Much of Sextus's text consists of refutation of other dogmatic philosophies of the time. Since he quoted their ideas in order to refute them, his text has been an important source of information about ancient Stoicism, Epicureanism, and other philosophies.

Early Reception

Occasional references to the ancient Pyrrhonists can be found throughout the late Roman and early medieval periods. The oldest extant Greek manuscript of Sextus dates from the tenth century, and manuscripts of Latin translations existed in medieval collections by the fourteenth century. More manuscripts came into Italy from Byzantium in the mid-fifteenth century, when the Florentine religious leader Girolamo Savonarola (14521498) used Sextus to combat pagan philosophy, and the humanist scholar Pico della Mirandola drew on Sextus to fight other dogmatists. Knowledge of the materials eventually spread into France and other northern countries.

The printing press made for the most influential dissemination of these texts. Published Latin translations by Henri II Estienne (Stephanus) (1562) and Gentian Hervet (1569) provided the stimulus for a widespread "skeptical crisis." Michel de Montaigne (15331592) was the most influential of the early European writers to draw on the writings of Sextus in his Essais (Essays; 15801595). In his longest essay, "Defense of Raymond Sebond," Montaigne retailed most of the skeptical tropes and all of the skeptical vocabulary from Sextus Empiricus. In this and other essays he demolished pretensions to human knowledge and argued both sides of nearly all issues. He was never pessimistic but showed people how to live a good life in spite of skepticism, which helps explain why his work was so popular.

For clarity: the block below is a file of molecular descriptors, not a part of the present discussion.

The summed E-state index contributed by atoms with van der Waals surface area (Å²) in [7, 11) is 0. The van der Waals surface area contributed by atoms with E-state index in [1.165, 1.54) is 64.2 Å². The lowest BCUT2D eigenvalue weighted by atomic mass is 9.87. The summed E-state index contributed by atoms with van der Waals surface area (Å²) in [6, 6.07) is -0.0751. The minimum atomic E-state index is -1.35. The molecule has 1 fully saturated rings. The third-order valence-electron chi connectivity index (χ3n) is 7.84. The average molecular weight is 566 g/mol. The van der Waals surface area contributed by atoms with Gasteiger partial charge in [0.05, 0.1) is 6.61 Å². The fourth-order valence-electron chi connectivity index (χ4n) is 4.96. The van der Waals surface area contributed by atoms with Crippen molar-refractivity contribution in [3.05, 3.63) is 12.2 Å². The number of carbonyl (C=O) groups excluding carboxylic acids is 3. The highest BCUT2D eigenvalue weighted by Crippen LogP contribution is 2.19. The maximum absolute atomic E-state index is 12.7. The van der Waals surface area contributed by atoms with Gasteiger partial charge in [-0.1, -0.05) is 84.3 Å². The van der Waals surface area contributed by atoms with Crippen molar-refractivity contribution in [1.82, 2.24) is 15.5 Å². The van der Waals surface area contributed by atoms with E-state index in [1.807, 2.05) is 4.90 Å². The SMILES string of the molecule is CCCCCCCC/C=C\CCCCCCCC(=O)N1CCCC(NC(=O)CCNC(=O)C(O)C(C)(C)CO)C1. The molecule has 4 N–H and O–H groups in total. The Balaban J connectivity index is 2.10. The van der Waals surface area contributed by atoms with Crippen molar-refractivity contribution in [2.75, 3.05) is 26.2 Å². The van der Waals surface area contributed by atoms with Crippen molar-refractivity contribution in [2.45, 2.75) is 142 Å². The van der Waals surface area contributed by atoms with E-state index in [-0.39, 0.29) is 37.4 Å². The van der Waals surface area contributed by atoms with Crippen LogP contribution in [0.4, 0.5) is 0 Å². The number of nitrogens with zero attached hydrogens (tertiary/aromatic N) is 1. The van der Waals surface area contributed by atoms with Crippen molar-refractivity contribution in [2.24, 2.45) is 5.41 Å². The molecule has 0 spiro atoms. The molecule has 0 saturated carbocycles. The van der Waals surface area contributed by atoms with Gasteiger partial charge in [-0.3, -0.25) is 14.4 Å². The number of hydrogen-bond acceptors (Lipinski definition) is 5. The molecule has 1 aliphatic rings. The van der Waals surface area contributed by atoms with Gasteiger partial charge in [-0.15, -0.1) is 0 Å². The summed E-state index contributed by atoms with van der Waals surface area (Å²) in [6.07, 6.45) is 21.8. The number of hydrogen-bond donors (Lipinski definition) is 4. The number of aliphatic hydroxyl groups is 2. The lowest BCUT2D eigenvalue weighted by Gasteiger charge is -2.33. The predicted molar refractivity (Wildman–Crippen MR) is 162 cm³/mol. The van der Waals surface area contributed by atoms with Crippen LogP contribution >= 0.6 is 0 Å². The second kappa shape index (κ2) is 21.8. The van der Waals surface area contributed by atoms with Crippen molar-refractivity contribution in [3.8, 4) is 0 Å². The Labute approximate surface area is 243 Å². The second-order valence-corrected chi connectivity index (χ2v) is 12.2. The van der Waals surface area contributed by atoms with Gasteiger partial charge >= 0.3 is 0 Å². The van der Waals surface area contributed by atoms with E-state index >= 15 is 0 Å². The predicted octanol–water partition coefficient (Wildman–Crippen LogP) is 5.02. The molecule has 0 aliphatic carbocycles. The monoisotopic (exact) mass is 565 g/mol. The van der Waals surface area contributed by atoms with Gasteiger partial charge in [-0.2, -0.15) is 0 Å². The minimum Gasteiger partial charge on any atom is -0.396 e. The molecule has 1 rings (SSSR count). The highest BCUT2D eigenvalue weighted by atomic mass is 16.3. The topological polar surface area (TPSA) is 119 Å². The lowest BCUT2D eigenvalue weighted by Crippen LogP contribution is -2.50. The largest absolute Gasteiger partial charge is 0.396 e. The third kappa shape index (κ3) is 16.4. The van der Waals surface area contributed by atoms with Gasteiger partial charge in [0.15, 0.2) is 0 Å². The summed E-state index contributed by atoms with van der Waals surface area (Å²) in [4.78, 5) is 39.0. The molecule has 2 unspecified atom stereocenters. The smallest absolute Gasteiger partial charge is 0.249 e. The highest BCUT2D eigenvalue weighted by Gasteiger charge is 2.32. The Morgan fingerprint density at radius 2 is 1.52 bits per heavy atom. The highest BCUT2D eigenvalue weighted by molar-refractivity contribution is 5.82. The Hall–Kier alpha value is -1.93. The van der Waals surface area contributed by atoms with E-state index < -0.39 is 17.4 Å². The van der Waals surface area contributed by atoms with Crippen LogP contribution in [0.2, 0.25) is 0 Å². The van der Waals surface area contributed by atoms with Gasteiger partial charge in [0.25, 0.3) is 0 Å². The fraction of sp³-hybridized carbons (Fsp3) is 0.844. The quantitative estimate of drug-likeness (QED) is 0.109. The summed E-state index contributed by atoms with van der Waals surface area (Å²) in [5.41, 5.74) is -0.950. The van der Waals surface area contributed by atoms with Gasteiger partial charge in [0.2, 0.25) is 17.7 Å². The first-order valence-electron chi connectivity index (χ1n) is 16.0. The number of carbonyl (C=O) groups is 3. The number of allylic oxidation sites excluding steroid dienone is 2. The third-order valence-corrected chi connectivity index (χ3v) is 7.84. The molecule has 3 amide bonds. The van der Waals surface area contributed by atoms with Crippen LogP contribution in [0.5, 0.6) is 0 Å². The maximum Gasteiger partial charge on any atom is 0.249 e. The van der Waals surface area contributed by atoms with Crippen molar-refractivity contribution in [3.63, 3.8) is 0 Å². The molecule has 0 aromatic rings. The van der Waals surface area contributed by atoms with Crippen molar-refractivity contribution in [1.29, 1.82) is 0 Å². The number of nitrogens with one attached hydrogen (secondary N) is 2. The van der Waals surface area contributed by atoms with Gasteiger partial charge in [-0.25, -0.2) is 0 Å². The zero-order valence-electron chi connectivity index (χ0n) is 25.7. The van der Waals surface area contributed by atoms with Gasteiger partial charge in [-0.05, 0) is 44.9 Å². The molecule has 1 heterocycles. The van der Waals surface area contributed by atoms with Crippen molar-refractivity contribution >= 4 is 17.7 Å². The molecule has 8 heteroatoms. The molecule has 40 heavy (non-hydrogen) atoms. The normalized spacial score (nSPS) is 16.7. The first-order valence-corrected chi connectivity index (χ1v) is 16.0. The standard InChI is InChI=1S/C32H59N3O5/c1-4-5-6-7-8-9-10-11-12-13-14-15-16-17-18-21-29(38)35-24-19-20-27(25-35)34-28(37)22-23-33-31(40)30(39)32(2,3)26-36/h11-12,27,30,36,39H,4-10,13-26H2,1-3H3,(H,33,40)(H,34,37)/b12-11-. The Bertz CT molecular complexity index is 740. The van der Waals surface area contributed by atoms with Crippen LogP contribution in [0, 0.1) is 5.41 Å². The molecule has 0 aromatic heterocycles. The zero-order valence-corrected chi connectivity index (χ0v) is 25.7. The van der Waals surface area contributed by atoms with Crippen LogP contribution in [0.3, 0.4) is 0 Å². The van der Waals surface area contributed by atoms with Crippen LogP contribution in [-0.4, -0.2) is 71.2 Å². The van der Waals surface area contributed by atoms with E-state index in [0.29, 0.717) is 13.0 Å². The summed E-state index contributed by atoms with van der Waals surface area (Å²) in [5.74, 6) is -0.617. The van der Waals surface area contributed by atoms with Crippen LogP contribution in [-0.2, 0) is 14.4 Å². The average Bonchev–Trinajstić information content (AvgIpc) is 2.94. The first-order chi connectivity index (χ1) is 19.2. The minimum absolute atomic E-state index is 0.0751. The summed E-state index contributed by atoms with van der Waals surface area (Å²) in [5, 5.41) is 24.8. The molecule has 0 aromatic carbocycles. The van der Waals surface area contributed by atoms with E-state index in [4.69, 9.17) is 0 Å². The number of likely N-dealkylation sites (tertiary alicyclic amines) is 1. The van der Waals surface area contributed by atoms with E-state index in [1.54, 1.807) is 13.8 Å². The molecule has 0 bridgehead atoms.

Later thinkers often started from Montaigne. One who went beyond him in posing questions of skepticism was René Descartes (15961650). Without specific precedent in the ancient materials, he set out to answer the skeptical idea that there could be an all-powerful malin genie or evil demon that manipulates human perceptions and reasoning, fooling people about the world. His conclusion was that individuals know of their existence because they can thinkthe famous "I think therefore I am." Explaining why one's perceptions of thinking could not be a deception, Descartes asserts that God would not allow such deception. Religion is invoked to certify truth. Later skeptics would worry about a deceiving God.

Bishop Pierre-Daniel Huet (16301721) and the Huguenot refugee Pierre Bayle (16471706) have been described as the "master skeptics." Huet invoked Sextus Empiricus in great detail against Descartes and many other dogmatic philosophers in his Traité philosophique de la foiblesse de l'esprit humaine (1723; Philosophical tract on the weakness of the human mind). Bayle's massive works attacked all previous philosophy and historical scholarship but upheld moral rigorism.

Reception in and since the Enlightenment